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Stressful work associated with atrial fibrillation risk

Publish date: 13 June 2018
Issue Number: 240
Diary: Legalbrief Workplace
Category: Health

Having a stressful job is associated with a higher risk of a heart rhythm disorder called atrial fibrillation, according to research. The most stressful jobs are psychologically demanding but give employees little control over the work situation – for example, assembly line workers, bus drivers, secretaries and nurses. The study found that being stressed at work was associated with a 48% higher risk of atrial fibrillation, after adjustment for age, sex and education. Dr Eleonor Fransson, study author and associate professor of epidemiology, School of Health and Welfare, Jönköping University, Sweden, said: ‘We need people to do these jobs but employers can help by making sure staff have the resources required to complete the assigned tasks. Bosses should schedule breaks and listen to employees' ideas on how the work itself and the work environment can be improved.’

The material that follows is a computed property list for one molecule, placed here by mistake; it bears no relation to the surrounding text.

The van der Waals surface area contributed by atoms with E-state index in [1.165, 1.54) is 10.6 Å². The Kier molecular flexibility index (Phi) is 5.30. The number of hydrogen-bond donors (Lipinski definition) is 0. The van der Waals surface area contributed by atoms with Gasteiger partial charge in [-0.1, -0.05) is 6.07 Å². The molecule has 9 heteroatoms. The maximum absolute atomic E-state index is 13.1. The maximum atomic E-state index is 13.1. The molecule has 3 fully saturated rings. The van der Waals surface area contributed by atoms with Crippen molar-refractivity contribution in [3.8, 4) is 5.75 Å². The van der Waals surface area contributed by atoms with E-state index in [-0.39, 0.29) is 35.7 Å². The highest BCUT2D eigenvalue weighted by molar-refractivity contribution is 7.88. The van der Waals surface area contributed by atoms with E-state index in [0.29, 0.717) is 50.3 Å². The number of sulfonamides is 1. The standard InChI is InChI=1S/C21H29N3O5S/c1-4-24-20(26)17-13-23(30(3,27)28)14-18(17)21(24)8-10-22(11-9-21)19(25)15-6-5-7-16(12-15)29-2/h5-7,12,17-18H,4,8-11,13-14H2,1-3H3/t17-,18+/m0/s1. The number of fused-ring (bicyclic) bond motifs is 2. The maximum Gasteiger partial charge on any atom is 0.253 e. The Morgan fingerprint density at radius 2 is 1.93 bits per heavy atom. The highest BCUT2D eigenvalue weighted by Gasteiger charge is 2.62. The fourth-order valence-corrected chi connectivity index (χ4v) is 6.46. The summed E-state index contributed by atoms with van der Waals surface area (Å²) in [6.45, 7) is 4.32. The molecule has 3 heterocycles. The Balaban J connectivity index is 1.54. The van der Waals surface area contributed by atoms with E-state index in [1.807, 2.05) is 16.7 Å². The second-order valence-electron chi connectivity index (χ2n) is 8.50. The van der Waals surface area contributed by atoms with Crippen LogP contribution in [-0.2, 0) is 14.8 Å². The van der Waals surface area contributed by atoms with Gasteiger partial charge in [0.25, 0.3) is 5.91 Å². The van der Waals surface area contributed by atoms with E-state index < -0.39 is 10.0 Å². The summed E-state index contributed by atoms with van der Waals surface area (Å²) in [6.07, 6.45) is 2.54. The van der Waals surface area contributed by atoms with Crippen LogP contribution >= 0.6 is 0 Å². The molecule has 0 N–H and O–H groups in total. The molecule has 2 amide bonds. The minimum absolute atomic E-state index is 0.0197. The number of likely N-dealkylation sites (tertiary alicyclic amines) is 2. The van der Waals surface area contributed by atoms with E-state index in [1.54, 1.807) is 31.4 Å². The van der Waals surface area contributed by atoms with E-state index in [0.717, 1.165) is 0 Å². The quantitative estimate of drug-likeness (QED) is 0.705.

Full press release

Study

Meanwhile, a 14-year study into the impact of work on health has found that stressful jobs are more likely to lead to premature death among men with heart problems, reports Personnel Today. Doctors found that men with diabetes, heart disease or who had previously suffered a stroke were 68% more likely to die over the course of the study if they had a demanding job, while women suffered little or no risks. The study tracked more than 100 000 people from Finland, France, Sweden and the UK. At the start, each person completed a questionnaire about their lifestyle, work and health. By the end of the study, 3 841 participants had died. Once health and lifestyle factors had been taken into account (such as obesity or smoking), they discovered that men with cardiometabolic disease that had experienced ‘job strain’ still had a 68% greater risk of premature death. The report’s authors are now urging employers to consider whether workers might be vulnerable to stress and how this can be managed.

Full Personnel Today report

Study